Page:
'Losing breath' is quicker at Alaska elevations
MexicoDoug at aol.com
MexicoDoug at aol.com
Wed Aug 7 15:48:32 EDT 2002
Ken, thanks again for the comments. I want to reply specifically to your
comments that the difference of air pressure is trivial in Alaska vs. say,
the US Rockies. Indeed, the "scale height" of the atmosphere comes into play
and is significant for Lepsters. I will reply to some interesting points you
make separately which are relevant to my questions, but as we went into an
aside on "Whether Alaskan mountains are or aren't really more challenging"
from the air pressure point of view, I am separating this part of the post.
You chose to comment related to sea level, whereas my original post was
looking at elevations for mountain lepping leading to tired Lepsters and
supposedly tired Leps. I could find no information on the web comparing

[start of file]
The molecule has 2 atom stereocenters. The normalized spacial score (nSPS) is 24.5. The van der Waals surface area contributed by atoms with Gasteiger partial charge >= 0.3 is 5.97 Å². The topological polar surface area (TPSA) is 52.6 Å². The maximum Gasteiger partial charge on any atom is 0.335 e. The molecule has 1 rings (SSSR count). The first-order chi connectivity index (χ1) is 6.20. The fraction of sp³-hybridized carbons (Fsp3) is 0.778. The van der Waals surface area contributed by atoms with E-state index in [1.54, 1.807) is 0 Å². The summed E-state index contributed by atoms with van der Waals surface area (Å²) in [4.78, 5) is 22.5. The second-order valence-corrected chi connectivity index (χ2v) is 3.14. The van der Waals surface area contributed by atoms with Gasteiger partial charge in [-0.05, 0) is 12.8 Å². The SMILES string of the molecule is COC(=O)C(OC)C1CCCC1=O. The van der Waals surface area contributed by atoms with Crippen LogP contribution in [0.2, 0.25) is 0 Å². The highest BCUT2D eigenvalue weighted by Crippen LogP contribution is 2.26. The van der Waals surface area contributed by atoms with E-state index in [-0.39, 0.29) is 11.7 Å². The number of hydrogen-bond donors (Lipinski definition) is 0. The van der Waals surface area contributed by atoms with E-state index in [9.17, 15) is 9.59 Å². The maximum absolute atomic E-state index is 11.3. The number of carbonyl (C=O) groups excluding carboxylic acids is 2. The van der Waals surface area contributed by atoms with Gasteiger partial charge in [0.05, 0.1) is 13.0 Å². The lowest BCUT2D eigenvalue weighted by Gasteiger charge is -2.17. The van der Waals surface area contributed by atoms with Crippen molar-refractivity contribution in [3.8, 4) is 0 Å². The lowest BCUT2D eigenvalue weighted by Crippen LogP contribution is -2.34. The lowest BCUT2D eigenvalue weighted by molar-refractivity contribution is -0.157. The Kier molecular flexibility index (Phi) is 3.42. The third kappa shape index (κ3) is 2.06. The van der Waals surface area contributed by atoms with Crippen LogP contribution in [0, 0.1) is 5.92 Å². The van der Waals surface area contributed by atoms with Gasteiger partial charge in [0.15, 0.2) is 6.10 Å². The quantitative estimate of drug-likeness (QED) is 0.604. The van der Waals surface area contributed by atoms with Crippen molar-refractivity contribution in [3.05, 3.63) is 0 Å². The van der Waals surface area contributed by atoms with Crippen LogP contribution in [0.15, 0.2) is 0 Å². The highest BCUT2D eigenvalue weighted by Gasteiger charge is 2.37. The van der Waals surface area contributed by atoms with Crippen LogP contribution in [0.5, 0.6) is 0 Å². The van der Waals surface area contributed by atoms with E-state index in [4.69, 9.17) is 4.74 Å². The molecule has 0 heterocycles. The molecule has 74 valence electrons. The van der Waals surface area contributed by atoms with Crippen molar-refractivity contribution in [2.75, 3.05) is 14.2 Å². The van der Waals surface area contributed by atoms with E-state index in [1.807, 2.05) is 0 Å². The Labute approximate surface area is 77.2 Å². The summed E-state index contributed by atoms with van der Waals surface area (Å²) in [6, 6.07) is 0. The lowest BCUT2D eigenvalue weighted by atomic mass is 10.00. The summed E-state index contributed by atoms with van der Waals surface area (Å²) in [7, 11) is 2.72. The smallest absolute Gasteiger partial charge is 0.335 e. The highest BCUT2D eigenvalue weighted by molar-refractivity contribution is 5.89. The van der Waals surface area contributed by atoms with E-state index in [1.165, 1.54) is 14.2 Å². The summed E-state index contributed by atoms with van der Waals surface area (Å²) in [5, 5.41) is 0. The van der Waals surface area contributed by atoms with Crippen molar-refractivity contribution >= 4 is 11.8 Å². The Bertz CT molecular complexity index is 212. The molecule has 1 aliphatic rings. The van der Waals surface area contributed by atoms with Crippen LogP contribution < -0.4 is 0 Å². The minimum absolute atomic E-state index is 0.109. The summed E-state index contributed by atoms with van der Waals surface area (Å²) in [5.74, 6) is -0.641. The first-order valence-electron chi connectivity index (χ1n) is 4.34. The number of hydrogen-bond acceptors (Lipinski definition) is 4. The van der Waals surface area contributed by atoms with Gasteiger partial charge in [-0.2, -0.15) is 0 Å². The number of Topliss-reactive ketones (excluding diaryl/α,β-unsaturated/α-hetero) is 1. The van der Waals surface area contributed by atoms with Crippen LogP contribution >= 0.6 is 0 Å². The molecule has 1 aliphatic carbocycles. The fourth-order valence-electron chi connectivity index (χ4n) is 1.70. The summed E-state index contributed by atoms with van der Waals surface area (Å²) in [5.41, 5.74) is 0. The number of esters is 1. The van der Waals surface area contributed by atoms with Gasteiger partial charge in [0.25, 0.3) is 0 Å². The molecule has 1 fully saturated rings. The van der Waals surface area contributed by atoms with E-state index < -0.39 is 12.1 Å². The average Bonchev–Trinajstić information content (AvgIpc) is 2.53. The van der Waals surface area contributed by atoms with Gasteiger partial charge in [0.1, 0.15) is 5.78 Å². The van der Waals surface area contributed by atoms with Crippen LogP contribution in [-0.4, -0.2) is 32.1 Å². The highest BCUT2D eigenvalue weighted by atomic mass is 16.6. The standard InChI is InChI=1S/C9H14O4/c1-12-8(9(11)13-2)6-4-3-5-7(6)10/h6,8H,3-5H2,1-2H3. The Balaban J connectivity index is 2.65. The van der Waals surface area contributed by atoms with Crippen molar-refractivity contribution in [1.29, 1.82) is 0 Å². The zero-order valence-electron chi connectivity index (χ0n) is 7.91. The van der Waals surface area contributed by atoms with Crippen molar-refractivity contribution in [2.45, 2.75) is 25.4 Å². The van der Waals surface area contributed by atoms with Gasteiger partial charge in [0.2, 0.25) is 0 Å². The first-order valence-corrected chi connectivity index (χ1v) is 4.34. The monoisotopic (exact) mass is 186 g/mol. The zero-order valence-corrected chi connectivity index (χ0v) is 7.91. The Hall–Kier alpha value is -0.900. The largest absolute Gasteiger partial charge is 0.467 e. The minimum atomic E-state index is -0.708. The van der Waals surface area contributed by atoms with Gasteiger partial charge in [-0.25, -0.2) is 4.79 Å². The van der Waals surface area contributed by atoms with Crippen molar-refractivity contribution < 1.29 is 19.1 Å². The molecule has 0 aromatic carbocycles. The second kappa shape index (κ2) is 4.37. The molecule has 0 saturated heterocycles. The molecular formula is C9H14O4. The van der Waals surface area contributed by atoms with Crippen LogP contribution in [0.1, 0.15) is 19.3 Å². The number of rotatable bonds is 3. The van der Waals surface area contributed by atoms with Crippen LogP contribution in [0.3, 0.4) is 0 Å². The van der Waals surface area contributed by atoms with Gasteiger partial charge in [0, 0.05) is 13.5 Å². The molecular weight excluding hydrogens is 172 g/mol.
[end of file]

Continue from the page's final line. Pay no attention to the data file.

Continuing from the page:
Alaskan pressures vs., say the Rocky Mountains at similar altitudes as in
Mark's original post.
So I used the atmospheric pressure equation at Mt. McKinley-Denali assuming
there is a 3000 foot perceived difference vs. Everest at peak altitude as
presented commented on PBS's NOVA. The results are:
* A Lepidopterist certainly would tire more quickly at an equivalent altitude
and temperature in Alaska, especially when you start getting above 5,438 feet
(the equivalent at Tampa's latitude of 6,000 feet re: pressure and Oxygen
* The pressure does, in fact, drop off nearly 10% more quickly.
* Assuming the "atmospheric scale height" (where 36.8% [1/e] of the mass of
the atmosphere lies below) of 7,400 meters at Everest (latitude of Florida
and S. Texas) , that gives a scale height of only 6,707 meters at
McKinley-Denali - and Fairbanks latitude would be even lesser as it is
somewhat further north.
* What this means practically, for example, is that a Lepidopterist at 6330
feet in Alaska gets the same air pressure and thus I assume, oxygen level, as
one at 6,984 feet at Tampa, Florida's latitude.
* Alternately, the pressure _difference_ at Fairbank's elevation of only 440
feet, is still 9.4%, or effectively 40 to 45 feet different (higher) from the
'correct' equivalent pressure, which would be experienced by someone at